Shopping for home router

Not according to this thread

... in which some report three months of uptime with vectoring? I agree that it might be wonky to set up but the capability is there.

Expect that he's not even using the device?

Anyway, TS clearly stated no hardware modding...

That is not exactly true, there are a number of different vectoring capable firmwares that work reasonably well on the BT HH5a (e.g.:, although I happily admit that quite a number of modem firmwares are pretty error prone. But is any ISP in the UK actually using vectoring, I believe not?

I do agree with the rest of your points though, the BT HH5a is a nice device for what it does, but it is easy to run out of CPU cycles... (I happen to use one as bridged VDSL2-vectoring modem, when I tried to also operate it as my main router I was hitting CPU limits even with a 50/10 Mbps link, since the OP already has a modem, this will only be an alternative if he can find a hh5a for free or maybe even already flashed with openwrt).

That is not a goo argument IMHO, unlike MIPS arm has not yet proven itself as a decent network CPU, or rather those CPUs used in SOCs are not necessarily optimal for a router (or not optimally configured, see R7800 issues with frequency scaling for example).

USB3 also often interfere with 2.4GHz wifi, so IMHO not a clear cut must-have for a router; but that is subjective opinion...

But keep in mind that centralizing such services on your main access server has some security implications (if the router gets hacked you are fully exposed, unlike if the NAS operates on its own hardware).

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I use that linked firmware blob on a BT HH5a and it works pretty well and stable.

Ebay comes to the rescue:

already modded HH5a for 22 pounds.

But I tend to agree with a modem that allows bridge mode in his posession, the EA6350 looks like the better bargain.

IPQ8 isn't the topic at all? :slight_smile:
Anyhow, in general Marvell is very popular, reliable and performs a lot better than MIPS counterparts and most ARM solutions (within the same price range).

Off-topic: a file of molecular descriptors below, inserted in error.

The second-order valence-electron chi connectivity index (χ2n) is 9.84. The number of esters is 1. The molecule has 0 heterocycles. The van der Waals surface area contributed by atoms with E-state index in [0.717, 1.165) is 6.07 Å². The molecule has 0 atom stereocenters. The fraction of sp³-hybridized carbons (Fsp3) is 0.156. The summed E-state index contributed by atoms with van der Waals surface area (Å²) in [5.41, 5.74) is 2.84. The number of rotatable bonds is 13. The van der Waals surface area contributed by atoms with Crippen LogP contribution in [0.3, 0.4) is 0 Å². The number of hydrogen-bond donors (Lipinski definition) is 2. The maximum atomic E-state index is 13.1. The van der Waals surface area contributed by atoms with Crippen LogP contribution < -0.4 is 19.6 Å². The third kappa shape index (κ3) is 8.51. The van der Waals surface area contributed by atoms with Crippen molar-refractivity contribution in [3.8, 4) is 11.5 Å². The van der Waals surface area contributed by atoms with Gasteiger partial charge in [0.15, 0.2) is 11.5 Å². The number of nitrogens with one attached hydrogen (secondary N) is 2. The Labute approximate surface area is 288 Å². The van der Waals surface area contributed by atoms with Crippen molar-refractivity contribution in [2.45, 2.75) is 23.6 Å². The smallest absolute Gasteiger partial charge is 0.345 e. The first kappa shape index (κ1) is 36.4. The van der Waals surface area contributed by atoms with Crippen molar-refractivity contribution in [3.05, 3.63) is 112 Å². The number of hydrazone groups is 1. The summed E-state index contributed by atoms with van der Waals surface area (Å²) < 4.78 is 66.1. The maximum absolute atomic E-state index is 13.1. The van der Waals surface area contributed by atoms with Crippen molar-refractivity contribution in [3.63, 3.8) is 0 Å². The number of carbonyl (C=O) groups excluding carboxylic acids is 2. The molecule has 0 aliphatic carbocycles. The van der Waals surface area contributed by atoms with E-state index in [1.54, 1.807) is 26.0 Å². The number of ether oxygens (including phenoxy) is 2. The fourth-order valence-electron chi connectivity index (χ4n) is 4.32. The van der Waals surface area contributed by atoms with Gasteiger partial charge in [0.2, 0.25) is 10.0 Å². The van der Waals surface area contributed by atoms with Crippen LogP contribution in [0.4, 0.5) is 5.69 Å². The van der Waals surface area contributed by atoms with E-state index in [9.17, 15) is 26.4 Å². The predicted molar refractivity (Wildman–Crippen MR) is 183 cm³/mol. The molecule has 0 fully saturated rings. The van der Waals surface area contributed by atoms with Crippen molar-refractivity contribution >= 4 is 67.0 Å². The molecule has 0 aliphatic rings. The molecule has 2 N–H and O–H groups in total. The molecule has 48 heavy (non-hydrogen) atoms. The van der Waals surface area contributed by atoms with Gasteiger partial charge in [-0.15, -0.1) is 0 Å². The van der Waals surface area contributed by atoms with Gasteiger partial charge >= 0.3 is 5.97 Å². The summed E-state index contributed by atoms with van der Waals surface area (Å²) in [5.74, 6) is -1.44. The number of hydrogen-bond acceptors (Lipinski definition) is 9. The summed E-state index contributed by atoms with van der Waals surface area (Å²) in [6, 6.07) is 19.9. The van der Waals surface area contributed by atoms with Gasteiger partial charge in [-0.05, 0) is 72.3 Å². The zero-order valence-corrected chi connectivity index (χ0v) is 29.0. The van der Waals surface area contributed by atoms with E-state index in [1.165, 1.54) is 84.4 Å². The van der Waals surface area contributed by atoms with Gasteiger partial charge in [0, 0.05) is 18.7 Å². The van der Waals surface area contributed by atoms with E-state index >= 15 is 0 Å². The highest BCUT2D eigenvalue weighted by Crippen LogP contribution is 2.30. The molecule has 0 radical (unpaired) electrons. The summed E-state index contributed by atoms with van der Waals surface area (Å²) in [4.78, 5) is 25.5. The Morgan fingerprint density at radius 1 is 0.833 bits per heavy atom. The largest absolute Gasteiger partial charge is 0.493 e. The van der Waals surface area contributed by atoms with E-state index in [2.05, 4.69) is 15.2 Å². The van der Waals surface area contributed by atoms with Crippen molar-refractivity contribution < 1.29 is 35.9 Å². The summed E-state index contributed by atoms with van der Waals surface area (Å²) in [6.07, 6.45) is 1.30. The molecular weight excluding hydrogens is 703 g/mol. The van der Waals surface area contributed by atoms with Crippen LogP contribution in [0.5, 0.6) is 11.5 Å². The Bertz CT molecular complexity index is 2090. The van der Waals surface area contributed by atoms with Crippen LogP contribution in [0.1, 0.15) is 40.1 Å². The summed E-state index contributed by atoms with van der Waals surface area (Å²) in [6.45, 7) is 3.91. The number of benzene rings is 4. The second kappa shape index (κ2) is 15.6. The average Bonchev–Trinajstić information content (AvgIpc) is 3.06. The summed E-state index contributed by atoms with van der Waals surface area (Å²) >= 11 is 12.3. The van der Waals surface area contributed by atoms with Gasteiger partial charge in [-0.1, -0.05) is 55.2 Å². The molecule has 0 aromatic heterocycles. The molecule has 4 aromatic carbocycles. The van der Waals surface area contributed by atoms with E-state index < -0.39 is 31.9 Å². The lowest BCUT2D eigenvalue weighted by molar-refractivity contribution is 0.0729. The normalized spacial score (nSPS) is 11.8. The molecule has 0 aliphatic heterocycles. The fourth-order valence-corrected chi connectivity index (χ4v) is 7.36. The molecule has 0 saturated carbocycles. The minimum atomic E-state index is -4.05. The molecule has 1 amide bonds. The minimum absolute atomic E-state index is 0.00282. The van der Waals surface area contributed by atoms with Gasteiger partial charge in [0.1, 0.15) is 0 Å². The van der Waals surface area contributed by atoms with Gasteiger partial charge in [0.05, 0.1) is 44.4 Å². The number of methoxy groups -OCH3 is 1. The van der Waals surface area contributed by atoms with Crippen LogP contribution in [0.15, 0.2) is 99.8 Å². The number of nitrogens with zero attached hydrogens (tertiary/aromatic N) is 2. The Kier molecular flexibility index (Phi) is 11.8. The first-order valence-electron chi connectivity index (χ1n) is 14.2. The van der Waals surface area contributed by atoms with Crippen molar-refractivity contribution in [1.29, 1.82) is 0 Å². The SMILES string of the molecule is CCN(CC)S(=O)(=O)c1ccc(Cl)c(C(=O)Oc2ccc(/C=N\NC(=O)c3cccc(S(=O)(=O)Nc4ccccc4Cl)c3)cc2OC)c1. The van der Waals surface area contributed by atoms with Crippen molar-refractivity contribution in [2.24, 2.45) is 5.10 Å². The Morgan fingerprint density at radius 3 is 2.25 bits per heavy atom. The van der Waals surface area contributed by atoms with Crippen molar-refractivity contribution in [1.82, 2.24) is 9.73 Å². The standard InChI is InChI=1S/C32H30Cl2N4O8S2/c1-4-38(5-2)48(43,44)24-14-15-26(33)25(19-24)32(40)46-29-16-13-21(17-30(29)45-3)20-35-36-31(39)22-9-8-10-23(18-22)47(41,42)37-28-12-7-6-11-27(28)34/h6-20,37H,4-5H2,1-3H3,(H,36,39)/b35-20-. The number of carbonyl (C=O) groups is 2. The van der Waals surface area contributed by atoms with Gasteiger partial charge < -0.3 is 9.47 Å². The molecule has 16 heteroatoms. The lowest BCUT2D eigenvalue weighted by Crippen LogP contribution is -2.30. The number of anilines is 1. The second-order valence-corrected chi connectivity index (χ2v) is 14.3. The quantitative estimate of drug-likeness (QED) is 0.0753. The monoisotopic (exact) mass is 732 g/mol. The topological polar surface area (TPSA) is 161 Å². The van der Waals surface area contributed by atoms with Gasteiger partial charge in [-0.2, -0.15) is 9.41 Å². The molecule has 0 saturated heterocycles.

Do you have any real life evidence of that (I do know that Intel published a document outlining potential issues)? Most of it is resolved by shielding and you can disable USB if you're overly concerned about it.

Not personally, but see:

OP here, I just marked the problem as solved. Use the right firmware and it flies.

Thank you all who contributed to this thread. I went for the Linksys EA5350, and I'm pretty happy with it so far.

The one thing I was unsure about was the v3 vs v1/v2 issue, with OpenWRT only supporting the former. Online stores don't tell which version they are selling, and neither does the box. Doing online research, I found this page It says that only v3 has "Dual-Band Guest Network" (question 8 under "Hardware Information"). The online retailer I used listed "guest access" as a feature, so I thought this might be the clue that revealed this to be a v3 device.

My question now is: did I interpret this correctly? Could it be that "dual-band guest network" is not the same as simply "guest network", and I could have ended up with a v1/v2 device?

I'm curious about this, as it may help other people in the future to clear this doubt if indeed I was right.

I wouldn't rely on this as a distinguishing fact, while it might be that Linksys changed the phrasing between those revisions accordingly - it's still a marketing term and not based on technical differences (and at least sellers are likely to use both marketing blurbs interchangeably, without looking at the h/w revision). On a dual-band device, one would usually expect a potentially existing guest network to cover all available bands and not to be restricted to a single one (the later might exist in the older or low-end sector).

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